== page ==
Is the operation necessary?
Sometimes an anal fissure will not heal, even if you are using the medicated creams and stool softeners recommended by your doctor. You may continue to have uncomfortable symptoms. If this is the case, surgery can help. Your surgeon will discuss this choice with you.
What happens during the operation?
The operation is often done under a general anaesthetic. This means you will be asleep during the procedure and will feel no pain. Your surgeon will first make a small cut in the skin of your anal canal (back passage) to reach the anal sphincter (the muscle around your anal canal). This ring of muscle controls the opening and closing of the anus. The surgeon will then make a small cut in the sphincter to relax it and stop it going into spasm. This will allow the fissure to heal.
The small skin wound may be stitched or left open to heal naturally. Afterwards a pad or dressing will be put onto your anus to help stop the bleeding. Usually you will feel well enough to return home the same day, but sometimes you may need to stay in hospital overnight.
Are there any risks associated with cutting the sphincter muscle?
The cut in the sphincter muscle should not mean that the anus opens too easily, but very rarely the cut may affect your ability to control your bladder and bowels. The effects are usually minor and do not need to be treated, but if the damage does affect your control, you may need to have more surgery to correct the problem. This is very rare.
What can I expect after my operation?
You will have some discomfort after the operation. This can be eased using simple pain medication which you will be given to take home when you leave hospital. A bath the day after your operation will help to soak away any dressing but don’t worry if you bleed a little in the bath. It is important to keep the anus area clean.
For the first few days after your operation try to take a bath or shower, or use a bidet if you have one, after each time you open your bowels. Once the first few days have passed and you are back to normal activities, you can wipe your anal area using damp cotton wool. You may see a little blood with your stools (poo) or on the toilet paper, usually for seven to 10 days after the operation. If you are a woman, you should remember to wipe the anus area from front to back, away from the vagina.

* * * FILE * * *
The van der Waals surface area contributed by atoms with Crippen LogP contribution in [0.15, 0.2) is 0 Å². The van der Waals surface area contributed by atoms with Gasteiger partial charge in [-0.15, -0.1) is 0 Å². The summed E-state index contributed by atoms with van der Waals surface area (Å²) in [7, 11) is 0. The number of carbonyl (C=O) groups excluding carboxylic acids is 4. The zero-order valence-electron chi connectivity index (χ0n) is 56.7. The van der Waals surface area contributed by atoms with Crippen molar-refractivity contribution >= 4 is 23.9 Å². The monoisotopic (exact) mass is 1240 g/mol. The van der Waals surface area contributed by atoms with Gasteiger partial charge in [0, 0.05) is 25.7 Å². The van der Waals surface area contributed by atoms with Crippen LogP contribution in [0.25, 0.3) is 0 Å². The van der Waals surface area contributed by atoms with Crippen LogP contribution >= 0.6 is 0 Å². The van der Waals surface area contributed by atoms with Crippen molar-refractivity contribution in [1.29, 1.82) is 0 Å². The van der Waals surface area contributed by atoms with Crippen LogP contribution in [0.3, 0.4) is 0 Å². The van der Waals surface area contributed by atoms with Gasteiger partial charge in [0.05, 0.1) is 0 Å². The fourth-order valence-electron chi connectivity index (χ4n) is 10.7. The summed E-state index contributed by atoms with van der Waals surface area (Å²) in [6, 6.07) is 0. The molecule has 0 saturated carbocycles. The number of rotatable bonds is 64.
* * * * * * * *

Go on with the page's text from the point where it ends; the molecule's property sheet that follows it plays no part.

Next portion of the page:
It will be more comfortable for you to go to the toilet if the stool is soft. Make sure you drink plenty of fluids and eat a high-fibre diet (containing things like vegetables, pulses and bran). You may be given a stool softener (a laxative that makes your stools softer) to take home from hospital.
There may be a small amount of mucous discharge (slime) from your back passage for a few days after the operation. A small pad or panty liner will prevent stains on your underwear. Cotton underwear may be more comfortable.
When can I return to work?
The recovery time will vary but you should feel well enough to return to work after a few days.
If, after you leave hospital, you have any new concerns or problems (for example, severe pain around the anus, a raised temperature or bleeding from the anus) you must contact your own doctor (GP) or the hospital. You will be given contact numbers in case this happens.